Understanding The Process Of How To Buy A Dental Practice
As we discussed in Part 1 of this article, understanding the due diligence process is a fundamental element of learning how to purchase a dental practice. Here are the remaining key areas that buyers should consider when evaluating practice acquisition opportunities:
Chart Audit, Practice Management Software, Fee Schedule & Appointment Book – The buyer may want to pull a sample of active patient charts to review the seller’s notes, practice philosophy, and the type of treatment being provided. Some buyers will hire a practice management consultant to assist them with completing the chart audit, evaluating the seller’s fee schedule to see how it compares with other practices in the area, and reviewing the practice management reports/software to verify the information provided by the seller or broker and identify strengths and weaknesses of the practice. The buyer may also want to review the appointment book to gain insight into the seller’s work flow and the historical and future busyness of the practice.
Equipment Inspection – The buyer or a local dental equipment representative should inspect all of the equipment to ensure that it is in good working order prior to the sale. The buyer should also request a room by room equipment list, which should be included in the Asset Purchase Agreement.
Verification of Information – The buyer’s lender will typically file a 4506 Form with the IRS to verify the seller’s practice tax returns are true and correct. The buyer may also want to peruse the practice management software to confirm the accuracy of the active patient count and other practice information provided by the broker and/or seller.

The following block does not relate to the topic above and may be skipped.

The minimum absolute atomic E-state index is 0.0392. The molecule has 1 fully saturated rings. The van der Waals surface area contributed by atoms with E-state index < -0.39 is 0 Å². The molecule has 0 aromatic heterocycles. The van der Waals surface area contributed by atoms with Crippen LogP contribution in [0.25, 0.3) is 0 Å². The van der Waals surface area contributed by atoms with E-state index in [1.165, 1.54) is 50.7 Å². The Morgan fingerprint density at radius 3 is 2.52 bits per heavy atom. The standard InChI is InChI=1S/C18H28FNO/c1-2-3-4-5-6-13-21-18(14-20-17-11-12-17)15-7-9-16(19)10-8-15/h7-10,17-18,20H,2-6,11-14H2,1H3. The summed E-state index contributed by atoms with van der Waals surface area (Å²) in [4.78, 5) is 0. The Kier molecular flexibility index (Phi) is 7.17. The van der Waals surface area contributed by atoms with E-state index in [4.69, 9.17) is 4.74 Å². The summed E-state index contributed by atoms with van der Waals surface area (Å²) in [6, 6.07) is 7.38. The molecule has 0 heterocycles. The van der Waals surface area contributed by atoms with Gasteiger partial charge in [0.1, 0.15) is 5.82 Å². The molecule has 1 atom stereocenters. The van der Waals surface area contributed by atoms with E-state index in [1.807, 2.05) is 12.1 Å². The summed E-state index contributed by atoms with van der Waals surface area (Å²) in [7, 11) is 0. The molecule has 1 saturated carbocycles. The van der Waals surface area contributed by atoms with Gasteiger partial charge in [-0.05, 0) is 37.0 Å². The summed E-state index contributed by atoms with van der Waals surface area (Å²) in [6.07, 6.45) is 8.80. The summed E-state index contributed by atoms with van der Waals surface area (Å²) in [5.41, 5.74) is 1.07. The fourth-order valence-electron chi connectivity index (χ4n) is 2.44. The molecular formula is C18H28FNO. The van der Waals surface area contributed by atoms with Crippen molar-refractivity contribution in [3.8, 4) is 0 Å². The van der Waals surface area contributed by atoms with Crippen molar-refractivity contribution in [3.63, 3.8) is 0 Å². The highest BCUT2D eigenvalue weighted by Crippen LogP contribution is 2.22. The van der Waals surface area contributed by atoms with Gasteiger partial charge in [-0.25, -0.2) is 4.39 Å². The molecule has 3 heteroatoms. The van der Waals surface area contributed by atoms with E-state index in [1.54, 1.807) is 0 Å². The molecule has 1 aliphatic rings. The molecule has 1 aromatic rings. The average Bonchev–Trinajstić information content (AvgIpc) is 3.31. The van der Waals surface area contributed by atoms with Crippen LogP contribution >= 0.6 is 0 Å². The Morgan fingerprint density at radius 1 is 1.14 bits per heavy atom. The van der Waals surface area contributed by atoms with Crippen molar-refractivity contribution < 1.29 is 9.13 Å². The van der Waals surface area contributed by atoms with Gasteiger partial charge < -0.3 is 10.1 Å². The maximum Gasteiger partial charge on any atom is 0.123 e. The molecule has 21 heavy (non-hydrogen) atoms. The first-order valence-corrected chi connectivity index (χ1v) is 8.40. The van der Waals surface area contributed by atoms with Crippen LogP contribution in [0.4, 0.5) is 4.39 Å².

Cash Flow Analysis – The buyer and/or the buyer’s lender or accountant should complete a cash flow analysis to confirm the practice generates sufficient cash flow to pay the overhead of the practice and the debt service associated with the practice loan while providing the buyer with sufficient personal income to cover their living expense needs. The practice broker may also provide a cash flow analysis to the buyer. Please note that a cash flow analysis may not be applicable to smaller practices that are priced based primarily upon the replacement value of the leasehold improvements/equipment and the future potential of the practice.
Future Potential – The buying dentist should evaluate the potential for reducing overhead and/or enhancing practice revenue through decreasing expenses by switching labs or dental supply companies, increasing internal or external marketing, increasing operating hours, retaining services that are not being provided by the seller, increasing the fee schedule, etc.
Ongoing Expenses – The buyer needs to have a firm understanding of the overhead and ongoing expenses of the practice, including the major overhead expenses such as office rent, staff, dental supplies, lab, and advertising as well as any contracts that will be assumed after the sale such as maintenance contracts, equipment leases and warranties, and advertising contracts. In addition to the monthly rental rate for the office space, the assignability and term (including options to renew) of the lease are also important considerations.
Taking a focused, organized approach to the due diligence process will allow the buying dentist to make an informed, confident purchasing decision and set the foundation for a successful transition.
This article is brought to you by Brannon Moncrief and Patrick Johnston, MHA of McLerran & Associates, specializing in How to Buy a Dental Practice in Texas.